UK Mental Health Awareness Week: Workplace Well-being

It’s well known that a company is only as strong as the people it employs, and with 1 in 4 people suffering from a mental health issue every year - costing UK employers up to £42 billion, it is more important than ever that businesses are striving to promote a healthy working environment.

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By taking steps to work towards a mentally healthy workplace, businesses have seen an average loss reduction of 33%.

However, ignoring the mental health of staff comes at a high price, with lower productivity, lost workdays, higher recruitment spend and an increase in workplace conflict all contributing to the employer’s bill.

Once a health issue or disability has been disclosed, employers have legal duties to consider making reasonable adjustments. However, adjustments should be made to help all staff cope and recover, whether they have a formal diagnosis or not.

Information about when an employer may have a legal obligation to make adjustments to someone’s job role, can be found on the GOV UK and Mind UK websites.

Remember, a healthy workforce equals a healthy business!


by Jennifer Headington

(Advice based on Mind toolkits, available at www.mind.org.uk)

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Engineering Myths - Busted!

The Engineering sector is vital to the UK’s economy; however, it is currently dealing with a skills shortage of over 170,000 skilled workers. Combine this with an annual growth rate of about 1.5-2% each year and an estimated 2.6 million new jobs in the next ten years to meet the predicted demand, and its easy to understand why experts are predicting a skills crisis.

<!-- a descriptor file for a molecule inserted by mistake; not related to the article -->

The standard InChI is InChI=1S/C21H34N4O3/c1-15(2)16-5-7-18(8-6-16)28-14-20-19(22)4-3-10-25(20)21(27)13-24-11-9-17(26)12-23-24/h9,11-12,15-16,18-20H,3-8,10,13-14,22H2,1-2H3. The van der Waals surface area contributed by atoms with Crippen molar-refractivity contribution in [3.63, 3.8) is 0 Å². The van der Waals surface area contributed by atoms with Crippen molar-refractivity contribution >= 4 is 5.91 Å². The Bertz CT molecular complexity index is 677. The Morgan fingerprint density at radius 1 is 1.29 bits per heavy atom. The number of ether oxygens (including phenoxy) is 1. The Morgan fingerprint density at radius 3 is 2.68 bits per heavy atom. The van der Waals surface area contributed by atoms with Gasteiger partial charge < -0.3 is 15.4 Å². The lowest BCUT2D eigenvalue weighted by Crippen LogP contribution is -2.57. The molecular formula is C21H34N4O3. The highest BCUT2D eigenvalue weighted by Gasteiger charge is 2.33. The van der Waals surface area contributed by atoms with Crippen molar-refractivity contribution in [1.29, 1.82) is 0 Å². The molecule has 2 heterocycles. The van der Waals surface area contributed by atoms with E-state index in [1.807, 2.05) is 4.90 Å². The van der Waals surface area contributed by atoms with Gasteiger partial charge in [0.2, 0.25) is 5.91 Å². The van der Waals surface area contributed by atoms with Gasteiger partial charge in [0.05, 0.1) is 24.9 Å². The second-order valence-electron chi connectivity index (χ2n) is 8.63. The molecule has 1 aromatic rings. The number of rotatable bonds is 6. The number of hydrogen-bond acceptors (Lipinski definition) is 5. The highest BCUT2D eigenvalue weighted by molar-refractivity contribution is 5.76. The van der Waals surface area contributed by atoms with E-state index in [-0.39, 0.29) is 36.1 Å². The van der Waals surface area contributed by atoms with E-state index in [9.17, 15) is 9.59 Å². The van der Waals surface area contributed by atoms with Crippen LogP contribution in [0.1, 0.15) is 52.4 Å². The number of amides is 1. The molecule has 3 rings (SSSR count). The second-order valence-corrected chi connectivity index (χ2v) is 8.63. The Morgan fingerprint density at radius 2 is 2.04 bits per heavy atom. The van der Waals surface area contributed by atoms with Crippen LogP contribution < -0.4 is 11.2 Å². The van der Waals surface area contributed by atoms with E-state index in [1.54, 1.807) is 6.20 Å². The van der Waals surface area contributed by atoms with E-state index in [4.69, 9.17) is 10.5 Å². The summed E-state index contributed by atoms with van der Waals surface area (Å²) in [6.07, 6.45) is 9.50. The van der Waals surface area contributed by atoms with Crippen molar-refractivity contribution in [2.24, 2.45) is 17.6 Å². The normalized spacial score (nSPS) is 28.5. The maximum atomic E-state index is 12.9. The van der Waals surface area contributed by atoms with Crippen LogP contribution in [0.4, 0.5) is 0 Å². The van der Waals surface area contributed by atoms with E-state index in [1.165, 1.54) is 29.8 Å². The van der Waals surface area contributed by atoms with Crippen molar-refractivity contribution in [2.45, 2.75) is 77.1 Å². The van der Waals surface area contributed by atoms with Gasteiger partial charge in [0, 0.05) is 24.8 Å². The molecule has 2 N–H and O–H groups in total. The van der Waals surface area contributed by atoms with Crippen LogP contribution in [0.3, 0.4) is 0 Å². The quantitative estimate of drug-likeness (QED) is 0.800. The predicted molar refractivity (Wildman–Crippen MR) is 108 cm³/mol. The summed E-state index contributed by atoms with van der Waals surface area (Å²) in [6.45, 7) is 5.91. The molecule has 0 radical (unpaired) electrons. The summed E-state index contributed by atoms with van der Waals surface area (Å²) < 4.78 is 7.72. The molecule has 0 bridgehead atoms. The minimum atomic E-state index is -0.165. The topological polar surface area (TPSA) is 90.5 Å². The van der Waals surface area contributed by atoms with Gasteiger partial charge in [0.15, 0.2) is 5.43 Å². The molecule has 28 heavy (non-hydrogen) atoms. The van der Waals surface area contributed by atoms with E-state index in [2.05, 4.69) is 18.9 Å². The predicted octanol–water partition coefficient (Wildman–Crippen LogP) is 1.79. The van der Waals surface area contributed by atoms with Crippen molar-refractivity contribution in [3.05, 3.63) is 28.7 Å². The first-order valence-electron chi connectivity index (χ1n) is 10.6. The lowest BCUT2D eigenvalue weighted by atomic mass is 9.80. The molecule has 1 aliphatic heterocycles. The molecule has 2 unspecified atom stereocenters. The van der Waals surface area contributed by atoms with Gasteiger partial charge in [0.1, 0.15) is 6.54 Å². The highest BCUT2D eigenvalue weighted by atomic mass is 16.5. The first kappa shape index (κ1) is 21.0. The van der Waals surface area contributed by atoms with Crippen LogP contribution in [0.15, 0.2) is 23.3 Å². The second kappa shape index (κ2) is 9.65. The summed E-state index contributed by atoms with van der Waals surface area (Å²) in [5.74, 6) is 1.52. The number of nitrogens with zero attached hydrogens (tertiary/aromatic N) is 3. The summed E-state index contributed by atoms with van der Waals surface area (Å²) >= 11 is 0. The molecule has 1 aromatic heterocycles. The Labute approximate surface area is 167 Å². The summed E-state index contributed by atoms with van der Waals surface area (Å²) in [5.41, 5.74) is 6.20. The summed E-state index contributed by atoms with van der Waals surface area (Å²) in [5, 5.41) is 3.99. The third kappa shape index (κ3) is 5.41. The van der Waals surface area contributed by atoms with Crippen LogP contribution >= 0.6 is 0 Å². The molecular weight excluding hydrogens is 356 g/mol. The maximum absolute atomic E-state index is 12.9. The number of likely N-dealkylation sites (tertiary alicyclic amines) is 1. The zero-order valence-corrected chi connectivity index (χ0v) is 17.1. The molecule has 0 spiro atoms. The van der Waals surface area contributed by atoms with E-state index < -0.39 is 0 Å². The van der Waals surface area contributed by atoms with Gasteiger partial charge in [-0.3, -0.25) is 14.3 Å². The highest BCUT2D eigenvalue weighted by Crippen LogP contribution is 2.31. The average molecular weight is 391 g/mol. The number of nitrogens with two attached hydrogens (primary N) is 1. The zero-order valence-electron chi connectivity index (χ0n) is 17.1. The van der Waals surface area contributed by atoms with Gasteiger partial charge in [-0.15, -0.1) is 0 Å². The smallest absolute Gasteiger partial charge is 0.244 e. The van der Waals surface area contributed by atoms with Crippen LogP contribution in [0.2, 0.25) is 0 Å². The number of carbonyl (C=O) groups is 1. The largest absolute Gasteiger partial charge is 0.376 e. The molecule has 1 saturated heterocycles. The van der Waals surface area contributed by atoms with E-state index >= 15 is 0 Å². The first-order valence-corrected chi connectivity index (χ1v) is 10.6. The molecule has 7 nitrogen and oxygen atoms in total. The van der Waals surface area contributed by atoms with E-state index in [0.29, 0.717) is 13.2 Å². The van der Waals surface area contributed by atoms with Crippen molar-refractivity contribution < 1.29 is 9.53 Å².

So why aren’t young people in 2019 being enticed by Engineering careers?

One Poll for The Royal Academy of Engineers found that only 14% of 11-18 year olds asked are aware that engineering roles are prevalent in the music industry. 8% knew that food, drink and sports industries rely on the work of Engineers, and less than 16% of teens realised that You Tube and Facebook were created by engineering professionals.

The impact of these misconceptions are reinforced by the 2018 Annual Report by EngineeringUK, which revealed that there has been a 10% decrease in GCSE entries for Biology, Chemistry and Physics between 2012 and 2017 – figures that fuel concerns over the predicted skills shortage.

With these misconceptions surrounding engineering careers actively putting future potential candidates off entering the sector, we have busted a few of the most popular myths about engineering… 


“Digital technology will end the need for Engineers”

While it is true that the rise in new technology is going to change the way we all work, Engineers are still going to be very much in demand and will continue to contribute to the development of technology.

technology engineer

The ageing workforce and the impact of Brexit are making it more important than ever to ensure that new talent is entering the industry – something that employers are well aware of with 83% of UK manufacturers admitting there’s a need to invest in staff skills in order to take advantage of developing digital technology.